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Prayer As A Source Of Spiritual Nourishment

Bible Reading As A Source Of Spiritual Nourishment

Human babies are born with a natural rooting and sucking reflex. "Rooting" means looking for something to eat. You can test this by touching the cheek of a newborn with your knuckle. He will turn his head and try to suck, seeking for food. She senses she has been separated from her mother and must seek food in her new environment.

Baby Christians are about the same. The emotional high you felt when you first accepted Christ wears off and you need to find a continuing source of spiritual nourishment. If you don't, you will starve to death. The two most accessible sources of this spiritual nourishment are prayer and Bible reading.


You have some experience with prayer or you wouldn't be a baby Christian. You have already prayed the prayer of confession and repentance. So, you know prayer is nothing more complicated than talking. Talking to God, in this case. In the early stages of your spiritual growth and development, this talking to God will serve two primary functions.

First, prayer will release the power of God in your life to help you do what is right and resist what is wrong. Second, prayer will give you the same kind of emotional release you get when talking to any understanding person about your problems. However, talking to God is superior to talking to your best friend because He already knows all about you and you can't shock Him by what you say during prayer.

You may have some concerns about the quality of your prayer. Perhaps you've heard someone deliver a public prayer in a worship service with great oratorical fervor. Forget that. Maybe some day you will pray like that and maybe you never will. Different people have different abilities. But no one who is capable of a conscious thought is unable to pray. In fact, the Bible teaches that the Holy Spirit will translate human stress into a prayer to God even when we are too upset to do more than groan.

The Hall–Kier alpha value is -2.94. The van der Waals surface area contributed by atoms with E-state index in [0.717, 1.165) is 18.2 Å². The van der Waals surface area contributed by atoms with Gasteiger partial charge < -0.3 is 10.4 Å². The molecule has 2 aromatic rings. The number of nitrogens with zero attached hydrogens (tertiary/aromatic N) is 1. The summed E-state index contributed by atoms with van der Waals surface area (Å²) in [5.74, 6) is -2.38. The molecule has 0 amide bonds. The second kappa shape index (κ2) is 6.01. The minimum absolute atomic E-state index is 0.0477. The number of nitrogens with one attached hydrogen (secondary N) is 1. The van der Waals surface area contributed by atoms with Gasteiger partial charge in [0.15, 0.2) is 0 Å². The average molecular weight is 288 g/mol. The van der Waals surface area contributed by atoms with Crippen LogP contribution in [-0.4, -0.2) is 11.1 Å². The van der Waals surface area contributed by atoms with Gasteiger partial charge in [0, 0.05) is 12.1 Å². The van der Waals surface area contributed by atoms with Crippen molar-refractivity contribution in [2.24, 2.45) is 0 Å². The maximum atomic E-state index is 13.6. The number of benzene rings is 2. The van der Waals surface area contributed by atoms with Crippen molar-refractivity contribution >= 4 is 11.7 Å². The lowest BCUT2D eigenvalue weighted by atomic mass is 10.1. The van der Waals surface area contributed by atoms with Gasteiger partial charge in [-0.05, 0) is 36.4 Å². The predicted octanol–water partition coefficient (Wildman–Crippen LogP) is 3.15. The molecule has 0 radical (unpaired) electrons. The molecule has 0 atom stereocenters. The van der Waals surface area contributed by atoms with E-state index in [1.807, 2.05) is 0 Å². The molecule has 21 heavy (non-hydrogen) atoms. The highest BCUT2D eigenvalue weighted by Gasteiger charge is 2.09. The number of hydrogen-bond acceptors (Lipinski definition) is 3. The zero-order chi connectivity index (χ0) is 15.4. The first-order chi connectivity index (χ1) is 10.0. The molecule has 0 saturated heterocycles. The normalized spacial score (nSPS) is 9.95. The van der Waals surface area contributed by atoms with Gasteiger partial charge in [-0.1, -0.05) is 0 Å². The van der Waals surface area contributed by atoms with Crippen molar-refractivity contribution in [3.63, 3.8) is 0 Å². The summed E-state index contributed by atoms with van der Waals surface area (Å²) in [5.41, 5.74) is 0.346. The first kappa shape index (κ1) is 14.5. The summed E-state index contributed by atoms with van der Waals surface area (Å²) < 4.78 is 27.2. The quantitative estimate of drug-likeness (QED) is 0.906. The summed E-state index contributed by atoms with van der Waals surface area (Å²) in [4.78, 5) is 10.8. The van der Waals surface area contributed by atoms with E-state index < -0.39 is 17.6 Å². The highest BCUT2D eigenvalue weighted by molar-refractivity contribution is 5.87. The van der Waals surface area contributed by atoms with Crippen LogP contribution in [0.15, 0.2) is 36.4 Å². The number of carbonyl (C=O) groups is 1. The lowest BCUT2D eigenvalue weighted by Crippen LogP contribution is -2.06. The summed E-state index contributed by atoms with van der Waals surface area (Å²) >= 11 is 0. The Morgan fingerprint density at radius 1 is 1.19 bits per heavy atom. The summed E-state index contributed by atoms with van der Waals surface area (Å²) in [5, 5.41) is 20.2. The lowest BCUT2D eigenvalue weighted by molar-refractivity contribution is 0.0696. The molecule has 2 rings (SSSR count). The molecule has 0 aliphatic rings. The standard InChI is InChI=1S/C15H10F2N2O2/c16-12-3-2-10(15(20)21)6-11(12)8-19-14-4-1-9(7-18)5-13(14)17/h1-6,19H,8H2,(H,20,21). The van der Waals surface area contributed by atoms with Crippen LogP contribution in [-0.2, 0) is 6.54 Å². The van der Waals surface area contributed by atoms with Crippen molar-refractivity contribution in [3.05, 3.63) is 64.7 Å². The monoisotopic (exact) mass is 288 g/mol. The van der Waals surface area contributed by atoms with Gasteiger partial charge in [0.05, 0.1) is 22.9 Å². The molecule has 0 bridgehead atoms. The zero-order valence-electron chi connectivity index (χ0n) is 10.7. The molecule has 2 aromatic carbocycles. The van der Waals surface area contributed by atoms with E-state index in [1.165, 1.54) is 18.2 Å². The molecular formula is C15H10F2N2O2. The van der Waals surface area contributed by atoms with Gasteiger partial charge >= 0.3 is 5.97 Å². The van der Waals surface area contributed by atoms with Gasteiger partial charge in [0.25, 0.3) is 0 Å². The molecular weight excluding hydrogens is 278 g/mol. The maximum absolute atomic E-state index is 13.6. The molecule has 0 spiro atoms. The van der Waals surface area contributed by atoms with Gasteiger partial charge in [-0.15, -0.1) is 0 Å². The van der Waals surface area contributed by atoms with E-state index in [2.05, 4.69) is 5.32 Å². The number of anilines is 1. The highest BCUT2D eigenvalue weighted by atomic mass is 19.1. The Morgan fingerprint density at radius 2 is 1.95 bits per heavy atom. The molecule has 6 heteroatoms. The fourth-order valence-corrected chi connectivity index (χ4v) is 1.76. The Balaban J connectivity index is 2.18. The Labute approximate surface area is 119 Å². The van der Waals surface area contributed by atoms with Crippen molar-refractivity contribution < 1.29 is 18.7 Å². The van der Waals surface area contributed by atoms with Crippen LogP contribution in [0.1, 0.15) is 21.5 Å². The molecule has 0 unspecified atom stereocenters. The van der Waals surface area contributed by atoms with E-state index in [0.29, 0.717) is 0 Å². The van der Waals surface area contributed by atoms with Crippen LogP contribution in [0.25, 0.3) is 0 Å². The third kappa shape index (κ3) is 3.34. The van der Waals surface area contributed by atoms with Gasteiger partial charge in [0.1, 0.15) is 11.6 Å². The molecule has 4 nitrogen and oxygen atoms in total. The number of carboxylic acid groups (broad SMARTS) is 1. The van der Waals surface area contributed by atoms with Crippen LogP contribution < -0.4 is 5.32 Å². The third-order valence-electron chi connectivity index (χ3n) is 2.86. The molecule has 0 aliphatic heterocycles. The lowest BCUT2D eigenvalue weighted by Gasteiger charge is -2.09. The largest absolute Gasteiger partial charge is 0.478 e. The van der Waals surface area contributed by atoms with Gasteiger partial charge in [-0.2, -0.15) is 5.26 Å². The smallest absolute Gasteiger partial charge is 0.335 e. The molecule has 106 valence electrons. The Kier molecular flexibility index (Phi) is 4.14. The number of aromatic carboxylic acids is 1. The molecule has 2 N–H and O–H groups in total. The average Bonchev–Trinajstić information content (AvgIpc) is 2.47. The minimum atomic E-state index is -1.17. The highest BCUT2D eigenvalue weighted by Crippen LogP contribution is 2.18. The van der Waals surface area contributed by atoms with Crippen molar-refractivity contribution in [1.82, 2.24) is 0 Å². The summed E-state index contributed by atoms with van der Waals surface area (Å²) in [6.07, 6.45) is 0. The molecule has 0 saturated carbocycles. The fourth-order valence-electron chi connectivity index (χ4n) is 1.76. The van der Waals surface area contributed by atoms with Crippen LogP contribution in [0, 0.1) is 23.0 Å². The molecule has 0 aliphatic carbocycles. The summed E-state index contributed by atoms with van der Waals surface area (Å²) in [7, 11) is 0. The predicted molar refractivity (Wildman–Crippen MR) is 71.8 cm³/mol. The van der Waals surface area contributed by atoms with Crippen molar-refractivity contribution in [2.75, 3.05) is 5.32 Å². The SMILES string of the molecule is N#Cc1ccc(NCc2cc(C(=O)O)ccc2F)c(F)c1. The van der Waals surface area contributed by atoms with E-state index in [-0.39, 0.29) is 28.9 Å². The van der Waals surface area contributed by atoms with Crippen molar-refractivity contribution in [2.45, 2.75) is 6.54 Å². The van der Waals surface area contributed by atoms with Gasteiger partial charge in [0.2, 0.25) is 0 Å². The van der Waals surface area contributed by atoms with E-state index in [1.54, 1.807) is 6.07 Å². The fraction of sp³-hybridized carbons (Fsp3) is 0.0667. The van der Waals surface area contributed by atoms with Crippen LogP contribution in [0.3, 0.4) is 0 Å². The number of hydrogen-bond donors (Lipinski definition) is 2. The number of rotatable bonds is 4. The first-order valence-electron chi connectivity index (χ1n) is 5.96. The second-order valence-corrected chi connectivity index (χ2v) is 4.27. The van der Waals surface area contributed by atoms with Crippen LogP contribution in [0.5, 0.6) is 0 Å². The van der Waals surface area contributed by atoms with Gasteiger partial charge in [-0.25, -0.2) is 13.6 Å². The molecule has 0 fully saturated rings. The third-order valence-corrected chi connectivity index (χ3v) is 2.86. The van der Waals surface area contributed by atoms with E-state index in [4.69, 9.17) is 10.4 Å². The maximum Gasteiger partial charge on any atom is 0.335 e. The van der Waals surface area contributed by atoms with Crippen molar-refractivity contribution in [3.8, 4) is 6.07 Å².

In the beginning, your prayer conversations with God may center around requests for help. That's normal. The human baby's crying is usually a form of request for help. Feed me ... Hold me ... Change me. Your prayers will be about the same at first. Help me ... Guide me ... Strengthen me. That kind of praying will be the difference between spiritual life and death so indulge in it freely.

Later, as you become a little more spiritually mature, you will want to broaden the scope of your praying to include other kinds of communication with God. When you are having these personal talks with God, your praying should not be formal or structured in the sense of following an outline. However, you may want to make a mental note of including the following concepts in order to develop balance in your prayer life.

First, praise God for who and what He is. God is your creator and the chief executive officer of the entire universe. In addition, He has supreme authority over you and everything He has created. When you pray, praise Him for His greatness and accept His authority over all creation, including yourself.

Second, thank God for what He has done for you. Thank Him for the plan of salvation which permits you to escape the death penalty for your sins by accepting His Son, Jesus Christ, as your personal sin sacrifice. Praise Him for the material and physical blessings you enjoy. Each time you talk to God in prayer, you should include an element of thanks. Don't save it up for that special Thursday in November.

Third, pray for other people who need God's help. You may want to start with your family circle and close friends. Then branch out to people with whom you worship, work, or attend school. Some of these people may need to accept Jesus just as you did. Others may know Him already but need help with some problem of a spiritual, physical, economic, or emotional nature. You may pray for organizations as well as individuals. Include your church, your country, warring countries of the world, and missionaries in your prayers.